The moment we were all waiting with bated breath was the tour of the JSA. On arrival, we were hurriedly escorted into the conference room where the opposing parties meet periodically to thrash out complaints of armistice violations and to trade insults. We were allowed only five minutes for briefing and photography with a UN guard in attendance. Outside the conference room, one of the North Korean duty guards was taking snapshots of our group, possibly for record purposes. Both the Seoul and Pyongyang authorities allow group visits to Panmumjom and the conference room is available for guests.

From a vantage point near a UN guard post, we looked across to North Korea, and the village houses and farms were faintly visible. Their propaganda broadcast, aimed at their southern cousins, could be heard loud and clear. In front of us was the Bridge of No Return, where tens of thousands of prisoners-of-war were swapped after the Korean War. All around us, soldiers of the opposing forces kept up round-the-clock watch duty in their respective guard posts or watch towers. The soldiers had powerful binoculars trained on each other’s territory. No fewer than 404 meetings have so far been held by the parties at the JSA. These have now become less frequent after the end of the Cold War, as other means of communication have become possible.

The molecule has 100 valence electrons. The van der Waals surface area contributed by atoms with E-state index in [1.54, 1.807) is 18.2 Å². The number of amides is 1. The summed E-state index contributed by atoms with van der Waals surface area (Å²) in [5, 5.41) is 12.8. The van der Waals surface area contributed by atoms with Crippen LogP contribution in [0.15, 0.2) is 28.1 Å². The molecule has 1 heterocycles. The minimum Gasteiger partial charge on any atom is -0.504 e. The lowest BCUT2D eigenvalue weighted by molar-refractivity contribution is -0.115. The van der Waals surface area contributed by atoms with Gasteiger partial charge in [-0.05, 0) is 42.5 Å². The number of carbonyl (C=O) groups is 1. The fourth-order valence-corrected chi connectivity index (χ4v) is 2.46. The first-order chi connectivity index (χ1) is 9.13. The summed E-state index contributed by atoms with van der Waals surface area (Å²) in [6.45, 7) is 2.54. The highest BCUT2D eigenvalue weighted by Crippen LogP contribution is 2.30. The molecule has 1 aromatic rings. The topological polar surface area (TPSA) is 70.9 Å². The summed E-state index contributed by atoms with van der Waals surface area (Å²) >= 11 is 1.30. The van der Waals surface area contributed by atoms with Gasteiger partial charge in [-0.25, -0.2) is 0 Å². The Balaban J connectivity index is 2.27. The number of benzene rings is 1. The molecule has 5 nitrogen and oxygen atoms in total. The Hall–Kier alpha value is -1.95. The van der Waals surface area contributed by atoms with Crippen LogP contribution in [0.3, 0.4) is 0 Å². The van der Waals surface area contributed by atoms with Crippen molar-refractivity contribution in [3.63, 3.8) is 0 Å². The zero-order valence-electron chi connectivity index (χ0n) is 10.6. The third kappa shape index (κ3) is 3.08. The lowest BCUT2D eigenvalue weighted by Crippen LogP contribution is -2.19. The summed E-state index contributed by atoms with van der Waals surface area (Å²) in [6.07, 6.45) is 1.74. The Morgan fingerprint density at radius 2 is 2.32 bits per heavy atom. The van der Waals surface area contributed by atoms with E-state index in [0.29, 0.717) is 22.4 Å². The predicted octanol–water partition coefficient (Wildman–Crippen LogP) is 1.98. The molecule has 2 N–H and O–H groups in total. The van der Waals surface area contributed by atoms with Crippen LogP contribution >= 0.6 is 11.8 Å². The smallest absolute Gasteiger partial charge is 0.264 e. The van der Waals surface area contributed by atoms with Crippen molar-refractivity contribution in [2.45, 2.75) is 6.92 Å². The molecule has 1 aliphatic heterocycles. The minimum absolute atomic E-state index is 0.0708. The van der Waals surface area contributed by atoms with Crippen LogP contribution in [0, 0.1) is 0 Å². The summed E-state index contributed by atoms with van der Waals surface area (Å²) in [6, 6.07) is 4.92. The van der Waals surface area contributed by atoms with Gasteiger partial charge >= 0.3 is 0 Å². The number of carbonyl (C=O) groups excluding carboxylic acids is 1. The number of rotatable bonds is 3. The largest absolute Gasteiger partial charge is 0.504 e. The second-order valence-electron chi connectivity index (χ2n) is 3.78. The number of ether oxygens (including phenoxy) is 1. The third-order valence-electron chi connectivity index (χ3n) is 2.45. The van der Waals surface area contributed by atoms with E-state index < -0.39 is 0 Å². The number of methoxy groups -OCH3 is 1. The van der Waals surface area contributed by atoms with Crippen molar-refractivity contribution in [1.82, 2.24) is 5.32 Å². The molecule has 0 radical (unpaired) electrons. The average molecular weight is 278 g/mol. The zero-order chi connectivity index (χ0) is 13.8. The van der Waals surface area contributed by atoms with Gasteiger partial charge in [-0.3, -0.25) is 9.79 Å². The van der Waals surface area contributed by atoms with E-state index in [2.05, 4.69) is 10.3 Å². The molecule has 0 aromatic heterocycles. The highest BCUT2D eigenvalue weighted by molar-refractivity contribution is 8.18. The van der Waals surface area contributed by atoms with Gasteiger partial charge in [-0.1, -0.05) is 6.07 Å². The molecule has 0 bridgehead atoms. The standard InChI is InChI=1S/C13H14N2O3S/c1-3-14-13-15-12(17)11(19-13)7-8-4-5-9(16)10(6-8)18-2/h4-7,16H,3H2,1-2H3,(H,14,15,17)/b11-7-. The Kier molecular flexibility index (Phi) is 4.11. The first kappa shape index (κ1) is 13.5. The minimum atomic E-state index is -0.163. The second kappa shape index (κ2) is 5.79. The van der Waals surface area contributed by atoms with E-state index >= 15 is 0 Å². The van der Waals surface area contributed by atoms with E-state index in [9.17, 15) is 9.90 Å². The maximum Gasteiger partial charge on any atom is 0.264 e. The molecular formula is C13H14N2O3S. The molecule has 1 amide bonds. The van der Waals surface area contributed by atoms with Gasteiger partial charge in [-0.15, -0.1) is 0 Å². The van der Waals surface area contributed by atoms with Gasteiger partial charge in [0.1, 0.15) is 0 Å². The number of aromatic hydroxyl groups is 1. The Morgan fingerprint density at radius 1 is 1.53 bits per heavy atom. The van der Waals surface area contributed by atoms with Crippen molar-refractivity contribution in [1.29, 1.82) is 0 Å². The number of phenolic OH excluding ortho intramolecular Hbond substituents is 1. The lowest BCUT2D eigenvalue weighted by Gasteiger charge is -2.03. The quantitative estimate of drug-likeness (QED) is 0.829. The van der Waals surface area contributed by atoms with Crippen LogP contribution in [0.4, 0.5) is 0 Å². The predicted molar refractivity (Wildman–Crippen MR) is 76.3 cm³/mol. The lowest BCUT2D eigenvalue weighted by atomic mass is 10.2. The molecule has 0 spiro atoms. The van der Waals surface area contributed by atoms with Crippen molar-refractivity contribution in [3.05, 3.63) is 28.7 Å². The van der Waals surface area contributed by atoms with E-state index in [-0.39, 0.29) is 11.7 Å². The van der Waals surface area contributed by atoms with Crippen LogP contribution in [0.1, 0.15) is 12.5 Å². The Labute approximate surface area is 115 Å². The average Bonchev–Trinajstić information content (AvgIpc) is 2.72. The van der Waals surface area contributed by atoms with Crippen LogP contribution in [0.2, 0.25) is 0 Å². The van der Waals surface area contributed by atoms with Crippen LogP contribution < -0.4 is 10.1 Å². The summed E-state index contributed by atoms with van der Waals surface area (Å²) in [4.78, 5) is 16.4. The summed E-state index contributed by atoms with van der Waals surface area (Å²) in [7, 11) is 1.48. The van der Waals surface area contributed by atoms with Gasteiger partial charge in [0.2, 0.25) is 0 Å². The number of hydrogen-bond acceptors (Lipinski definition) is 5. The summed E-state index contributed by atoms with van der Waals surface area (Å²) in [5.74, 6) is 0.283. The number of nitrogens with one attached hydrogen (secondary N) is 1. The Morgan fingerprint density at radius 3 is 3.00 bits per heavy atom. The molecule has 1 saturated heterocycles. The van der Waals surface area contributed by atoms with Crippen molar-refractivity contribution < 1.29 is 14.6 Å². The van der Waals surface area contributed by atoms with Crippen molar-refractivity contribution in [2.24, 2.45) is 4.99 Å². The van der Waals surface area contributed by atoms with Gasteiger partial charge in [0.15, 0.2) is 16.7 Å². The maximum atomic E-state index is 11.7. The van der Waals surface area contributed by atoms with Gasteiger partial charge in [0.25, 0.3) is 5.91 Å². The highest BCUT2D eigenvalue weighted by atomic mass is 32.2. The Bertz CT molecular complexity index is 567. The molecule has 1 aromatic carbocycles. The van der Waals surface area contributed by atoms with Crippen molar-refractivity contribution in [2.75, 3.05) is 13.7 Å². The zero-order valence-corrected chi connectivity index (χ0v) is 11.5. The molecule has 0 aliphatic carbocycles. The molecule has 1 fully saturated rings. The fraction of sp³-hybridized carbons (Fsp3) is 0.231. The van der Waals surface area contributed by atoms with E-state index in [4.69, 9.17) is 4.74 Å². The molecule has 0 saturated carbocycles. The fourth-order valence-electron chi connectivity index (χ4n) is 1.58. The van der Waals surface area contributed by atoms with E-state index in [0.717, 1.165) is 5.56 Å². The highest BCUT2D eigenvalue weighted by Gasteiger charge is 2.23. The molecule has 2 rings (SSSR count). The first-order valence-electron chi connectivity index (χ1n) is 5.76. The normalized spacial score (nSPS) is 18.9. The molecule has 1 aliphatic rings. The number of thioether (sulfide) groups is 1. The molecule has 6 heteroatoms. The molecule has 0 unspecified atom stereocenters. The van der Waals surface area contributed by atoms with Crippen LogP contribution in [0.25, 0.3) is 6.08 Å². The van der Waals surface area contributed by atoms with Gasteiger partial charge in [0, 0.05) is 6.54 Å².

Over the years, Panmunjom had witnessed several shootouts between the duty guards on both sides. Two incidents will illustrate the uneasy truce prevailing there. In 1976, two American officers were killed by the North Koreans over pruning a tree at the JSA by the Americans for security reasons despite objections. The Communists contended that they had planted and nurtured the tree. In another incident in 1984, a Russian diplomat, visiting the JSA as a guest of North Korea, suddenly ran across to the UN side to seek political asylum. The Communist guards immediately pursued him across the boundary line and,in an exchange of fire, a UN guard and three North Koreans were killed.The Russian defector secured his freedom. As recently as 16 July of this year, soldiers of both sides fired at each other when the North Koreans were said to have intruded into the South Korean side of the DMZ , near Panmunjom, the first serious flare up since 1984. These episodes mirror the fragility of peace in Korea. Hostilities could break out there at any moment, with global ramifications.

Modern Seoul and Ancient Kyongju

Apart from Panmunjom, there are a number of interesting places to visit on a trip to South Korea. Seoul, the capital, is not an ideal city for sightseeing, compared with what Beijing, London or Paris have to offer. Its ancient monuments have been largely obliterated by successive wars, and the refurbished palaces and mega-theme parks are not as captivating as those in China, Japan and United States. But it is an impressive and highly developed business city, with its ultra-modern skyscrapers, quality department stores, chic shops, luxury hotels and efficient public infrastructures like the Olympic Park complex. This makes it the best place to experience what makes South Korea tick.